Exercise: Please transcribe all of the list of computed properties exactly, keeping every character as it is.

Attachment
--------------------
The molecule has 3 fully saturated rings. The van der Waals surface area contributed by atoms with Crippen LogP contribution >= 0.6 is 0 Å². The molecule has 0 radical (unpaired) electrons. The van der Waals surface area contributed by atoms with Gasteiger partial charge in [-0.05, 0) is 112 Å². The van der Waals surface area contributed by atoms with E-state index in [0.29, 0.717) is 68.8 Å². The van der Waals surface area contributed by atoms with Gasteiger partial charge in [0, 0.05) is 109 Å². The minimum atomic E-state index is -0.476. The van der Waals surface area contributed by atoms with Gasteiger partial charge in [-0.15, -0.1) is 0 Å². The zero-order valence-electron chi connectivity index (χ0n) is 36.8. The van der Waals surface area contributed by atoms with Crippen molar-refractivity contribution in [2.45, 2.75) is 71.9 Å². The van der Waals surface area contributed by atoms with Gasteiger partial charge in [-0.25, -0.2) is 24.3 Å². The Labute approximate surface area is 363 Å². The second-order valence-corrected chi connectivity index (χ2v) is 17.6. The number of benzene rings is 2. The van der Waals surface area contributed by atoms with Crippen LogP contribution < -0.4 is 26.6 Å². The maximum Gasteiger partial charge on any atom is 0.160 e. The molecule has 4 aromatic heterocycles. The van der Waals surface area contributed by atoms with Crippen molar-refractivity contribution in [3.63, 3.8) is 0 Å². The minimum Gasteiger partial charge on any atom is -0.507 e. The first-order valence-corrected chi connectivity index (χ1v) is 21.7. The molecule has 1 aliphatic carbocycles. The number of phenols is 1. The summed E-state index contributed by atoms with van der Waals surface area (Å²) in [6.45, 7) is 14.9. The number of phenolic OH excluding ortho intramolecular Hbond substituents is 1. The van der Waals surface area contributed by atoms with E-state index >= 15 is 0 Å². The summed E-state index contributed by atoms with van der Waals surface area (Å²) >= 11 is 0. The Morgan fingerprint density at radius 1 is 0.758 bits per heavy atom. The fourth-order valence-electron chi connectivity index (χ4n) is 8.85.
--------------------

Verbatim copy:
The molecule has 3 fully saturated rings. The van der Waals surface area contributed by atoms with Crippen LogP contribution >= 0.6 is 0 Å². The molecule has 0 radical (unpaired) electrons. The van der Waals surface area contributed by atoms with Gasteiger partial charge in [-0.05, 0) is 112 Å². The van der Waals surface area contributed by atoms with E-state index in [0.29, 0.717) is 68.8 Å². The van der Waals surface area contributed by atoms with Gasteiger partial charge in [0, 0.05) is 109 Å². The minimum atomic E-state index is -0.476. The van der Waals surface area contributed by atoms with Gasteiger partial charge in [-0.15, -0.1) is 0 Å². The zero-order valence-electron chi connectivity index (χ0n) is 36.8. The van der Waals surface area contributed by atoms with Crippen molar-refractivity contribution in [2.45, 2.75) is 71.9 Å². The van der Waals surface area contributed by atoms with Gasteiger partial charge in [-0.25, -0.2) is 24.3 Å². The Labute approximate surface area is 363 Å². The second-order valence-corrected chi connectivity index (χ2v) is 17.6. The number of benzene rings is 2. The van der Waals surface area contributed by atoms with Crippen LogP contribution < -0.4 is 26.6 Å². The maximum Gasteiger partial charge on any atom is 0.160 e. The molecule has 4 aromatic heterocycles. The van der Waals surface area contributed by atoms with Crippen molar-refractivity contribution in [3.63, 3.8) is 0 Å². The minimum Gasteiger partial charge on any atom is -0.507 e. The first-order valence-corrected chi connectivity index (χ1v) is 21.7. The molecule has 1 aliphatic carbocycles. The number of phenols is 1. The summed E-state index contributed by atoms with van der Waals surface area (Å²) in [6.45, 7) is 14.9. The number of phenolic OH excluding ortho intramolecular Hbond substituents is 1. The van der Waals surface area contributed by atoms with E-state index >= 15 is 0 Å². The summed E-state index contributed by atoms with van der Waals surface area (Å²) >= 11 is 0. The Morgan fingerprint density at radius 1 is 0.758 bits per heavy atom. The fourth-order valence-electron chi connectivity index (χ4n) is 8.85.